This post is one of the "Quick Tips" posts series that gives a quick guide about how to deal with simple tasks in your DBA's day-to-day life, and in this post I will show how to add a new clustered disk to an existing SQL Server cluster.
Adding new disks to the current running SQL Server is a task any DBA may need to do many times during his\her career, the task of adding disk to a local SQL instance is a straight forward one by default, but what about adding disks to clustered instance?
It is still a straight forward task even it may take some extra steps, let us go through it...
The first step is to add the clustered disk to the “Windows Cluster“, this can be done by opening the Failover Cluster Manager, expanding the cluster name then right click on “Storage” folder, select add disk and then select the disk to be added into the windows cluster.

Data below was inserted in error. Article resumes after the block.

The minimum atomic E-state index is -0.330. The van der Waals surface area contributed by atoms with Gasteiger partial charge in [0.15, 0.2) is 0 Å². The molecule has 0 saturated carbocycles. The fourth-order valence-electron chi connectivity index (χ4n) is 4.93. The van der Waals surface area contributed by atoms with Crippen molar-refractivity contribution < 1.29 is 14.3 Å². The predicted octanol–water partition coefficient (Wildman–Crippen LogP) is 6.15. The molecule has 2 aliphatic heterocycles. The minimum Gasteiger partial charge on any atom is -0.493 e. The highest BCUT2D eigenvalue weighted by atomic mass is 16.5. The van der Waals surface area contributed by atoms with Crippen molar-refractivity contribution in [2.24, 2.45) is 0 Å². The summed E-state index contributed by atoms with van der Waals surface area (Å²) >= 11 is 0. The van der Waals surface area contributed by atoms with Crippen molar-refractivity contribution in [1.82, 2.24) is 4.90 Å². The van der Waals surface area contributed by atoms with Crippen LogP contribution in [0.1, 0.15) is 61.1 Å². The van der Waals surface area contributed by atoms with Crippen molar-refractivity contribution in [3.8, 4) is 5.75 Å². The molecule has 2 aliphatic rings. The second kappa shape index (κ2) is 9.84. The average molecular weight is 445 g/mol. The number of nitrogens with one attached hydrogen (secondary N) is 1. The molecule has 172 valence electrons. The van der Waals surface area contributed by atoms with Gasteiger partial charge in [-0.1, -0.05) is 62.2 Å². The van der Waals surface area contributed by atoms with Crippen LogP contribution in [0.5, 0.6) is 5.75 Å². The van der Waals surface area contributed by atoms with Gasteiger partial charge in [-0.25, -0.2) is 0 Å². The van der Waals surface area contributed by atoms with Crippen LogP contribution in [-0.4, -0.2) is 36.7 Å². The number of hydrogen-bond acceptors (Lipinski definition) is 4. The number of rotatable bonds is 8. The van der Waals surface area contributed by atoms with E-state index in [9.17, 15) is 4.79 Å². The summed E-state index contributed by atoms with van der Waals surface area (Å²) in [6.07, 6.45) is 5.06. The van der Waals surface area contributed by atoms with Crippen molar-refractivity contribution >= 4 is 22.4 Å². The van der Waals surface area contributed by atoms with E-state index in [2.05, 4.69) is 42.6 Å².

Second step is adding the clustered disk into the targeted SQL Server instance’s resource group and then add it in the dependencies resource list for SQL Server database engine.
Third and final step is to make sure that the SQL Server is currently controlling the disk and can access it normally, this can be done by querying the DMV sys.dm_io_cluster_shared_drives which shows a list of the clustered disks attached to SQL Server or by trying to create a testing database on the new attached disk.
-- Checking with DMV
select * from sys.dm_io_cluster_shared_drives
-- Checking with creating a testing database
-- Assuming that the clustered disk letter is "I"
CREATE DATABASE [TestDB] ON PRIMARY
( NAME = N'TestDB', FILENAME = N'I:\TestDB.mdf' , SIZE = 3072KB , FILEGROWTH = 1024KB )
( NAME = N'TestDB_log', FILENAME = N'I:\TestDB_log.ldf' , SIZE = 1024KB , FILEGROWTH = 10%)